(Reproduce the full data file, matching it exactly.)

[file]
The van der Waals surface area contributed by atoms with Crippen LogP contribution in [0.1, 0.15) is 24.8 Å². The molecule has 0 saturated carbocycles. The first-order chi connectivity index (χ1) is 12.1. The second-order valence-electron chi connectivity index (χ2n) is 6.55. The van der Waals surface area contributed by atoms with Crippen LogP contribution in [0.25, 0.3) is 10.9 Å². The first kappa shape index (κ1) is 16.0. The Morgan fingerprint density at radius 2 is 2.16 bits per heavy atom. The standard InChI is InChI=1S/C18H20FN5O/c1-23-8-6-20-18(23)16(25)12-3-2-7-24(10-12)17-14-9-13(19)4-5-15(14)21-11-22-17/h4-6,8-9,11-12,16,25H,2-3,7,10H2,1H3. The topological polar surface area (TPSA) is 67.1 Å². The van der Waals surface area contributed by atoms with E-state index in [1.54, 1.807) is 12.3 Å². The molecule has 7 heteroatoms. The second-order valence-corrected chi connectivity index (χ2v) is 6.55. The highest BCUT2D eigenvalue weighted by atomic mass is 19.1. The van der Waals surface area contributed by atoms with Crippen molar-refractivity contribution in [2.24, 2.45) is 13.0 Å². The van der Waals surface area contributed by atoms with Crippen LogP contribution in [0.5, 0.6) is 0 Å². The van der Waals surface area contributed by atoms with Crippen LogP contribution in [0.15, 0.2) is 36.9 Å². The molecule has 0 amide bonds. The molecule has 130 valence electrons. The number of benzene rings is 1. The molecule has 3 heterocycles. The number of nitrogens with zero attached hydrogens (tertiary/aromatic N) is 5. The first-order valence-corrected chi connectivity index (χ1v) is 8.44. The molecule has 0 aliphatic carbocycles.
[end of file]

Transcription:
The van der Waals surface area contributed by atoms with Crippen LogP contribution in [0.1, 0.15) is 24.8 Å². The molecule has 0 saturated carbocycles. The first-order chi connectivity index (χ1) is 12.1. The second-order valence-electron chi connectivity index (χ2n) is 6.55. The van der Waals surface area contributed by atoms with Crippen LogP contribution in [0.25, 0.3) is 10.9 Å². The first kappa shape index (κ1) is 16.0. The Morgan fingerprint density at radius 2 is 2.16 bits per heavy atom. The standard InChI is InChI=1S/C18H20FN5O/c1-23-8-6-20-18(23)16(25)12-3-2-7-24(10-12)17-14-9-13(19)4-5-15(14)21-11-22-17/h4-6,8-9,11-12,16,25H,2-3,7,10H2,1H3. The topological polar surface area (TPSA) is 67.1 Å². The van der Waals surface area contributed by atoms with E-state index in [1.54, 1.807) is 12.3 Å². The molecule has 7 heteroatoms. The second-order valence-corrected chi connectivity index (χ2v) is 6.55. The highest BCUT2D eigenvalue weighted by atomic mass is 19.1. The van der Waals surface area contributed by atoms with Crippen molar-refractivity contribution in [2.24, 2.45) is 13.0 Å². The van der Waals surface area contributed by atoms with Crippen LogP contribution in [0.5, 0.6) is 0 Å². The van der Waals surface area contributed by atoms with Crippen LogP contribution in [0.15, 0.2) is 36.9 Å². The molecule has 0 amide bonds. The molecule has 130 valence electrons. The number of benzene rings is 1. The molecule has 3 heterocycles. The number of nitrogens with zero attached hydrogens (tertiary/aromatic N) is 5. The first-order valence-corrected chi connectivity index (χ1v) is 8.44. The molecule has 0 aliphatic carbocycles.